Students oppose proposed ammendments

National, Normal


STUDENTS at the National Polytechnic Institute in Lae, Morobe province, have expressed total disgust at the Government’s attempts to remove certain powers of the Ombudsman Commission.
In a forum last Friday, the entire student body said they were against the amendment.
They said the amendment would only pave the way for corrupt politicians to “fill their already filled pockets” with money that should be used for providing better services for the people.
Interim SRC president Yol Donigi said the Government must uphold standards of a democracy.
He said Parliament’s intention to remove the Ombudsman’s powers without the consent of the nation is a step towards dictatorship.
Student representative for the Sepik students, Charles Tavanu said the amendment would only allow for misconduct and misappropriation of funding.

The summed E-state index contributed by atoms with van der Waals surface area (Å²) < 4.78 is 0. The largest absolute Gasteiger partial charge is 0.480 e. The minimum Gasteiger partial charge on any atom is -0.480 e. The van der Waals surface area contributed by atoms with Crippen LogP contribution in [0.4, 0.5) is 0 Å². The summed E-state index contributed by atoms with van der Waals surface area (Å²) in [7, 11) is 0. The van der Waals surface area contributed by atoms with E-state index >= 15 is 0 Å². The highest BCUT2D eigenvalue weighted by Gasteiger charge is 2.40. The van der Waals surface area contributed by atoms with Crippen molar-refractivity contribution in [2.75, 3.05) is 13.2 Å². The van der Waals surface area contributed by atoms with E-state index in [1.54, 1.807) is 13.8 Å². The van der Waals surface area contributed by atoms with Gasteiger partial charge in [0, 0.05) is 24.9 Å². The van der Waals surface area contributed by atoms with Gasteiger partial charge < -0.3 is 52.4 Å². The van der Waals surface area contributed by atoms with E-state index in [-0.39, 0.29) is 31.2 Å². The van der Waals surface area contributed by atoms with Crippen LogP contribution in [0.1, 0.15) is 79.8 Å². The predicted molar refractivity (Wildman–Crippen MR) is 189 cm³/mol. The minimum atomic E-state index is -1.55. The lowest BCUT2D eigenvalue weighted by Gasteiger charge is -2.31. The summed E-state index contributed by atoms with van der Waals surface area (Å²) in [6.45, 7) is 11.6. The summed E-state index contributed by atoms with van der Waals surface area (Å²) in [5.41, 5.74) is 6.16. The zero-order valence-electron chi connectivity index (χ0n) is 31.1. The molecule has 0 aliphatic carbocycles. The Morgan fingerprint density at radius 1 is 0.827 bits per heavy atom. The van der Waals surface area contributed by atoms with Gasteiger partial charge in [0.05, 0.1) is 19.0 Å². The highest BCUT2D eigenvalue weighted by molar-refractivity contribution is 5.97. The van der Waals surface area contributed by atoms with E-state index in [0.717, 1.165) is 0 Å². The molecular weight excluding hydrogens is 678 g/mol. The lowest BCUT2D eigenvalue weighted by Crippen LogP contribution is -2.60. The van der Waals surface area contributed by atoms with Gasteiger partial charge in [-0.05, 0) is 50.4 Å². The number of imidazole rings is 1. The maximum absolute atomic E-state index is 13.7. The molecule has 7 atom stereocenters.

He said that the disadvantaged people in the villages and settlements would suffer.
Mr Donigi said if the Ombudsman Commission, “in all its efforts to eradicate corruption has not succeeded 100%, what guarantee is there that a parliamentary Ombudsman committee will do us any good”.
Another student questioned whether Moses Maladina and all the other parliamentarians had the right to make the amendment.
He asked whether there was an independent legislative body responsible for making amendments to the powers of the Ombudsman Commission.
The forum was staged at the request of the student association of the University of Papua New Guinea (UPNG).
UPNG plans to petition the Government after it gets the backing of students from universities and colleges around the country.
The students signed forms to show that they did not support the move to make the amendment.
The forms will be sent to the UPNG today. All other student representative councils from other
universities and colleges have been asked to do the same.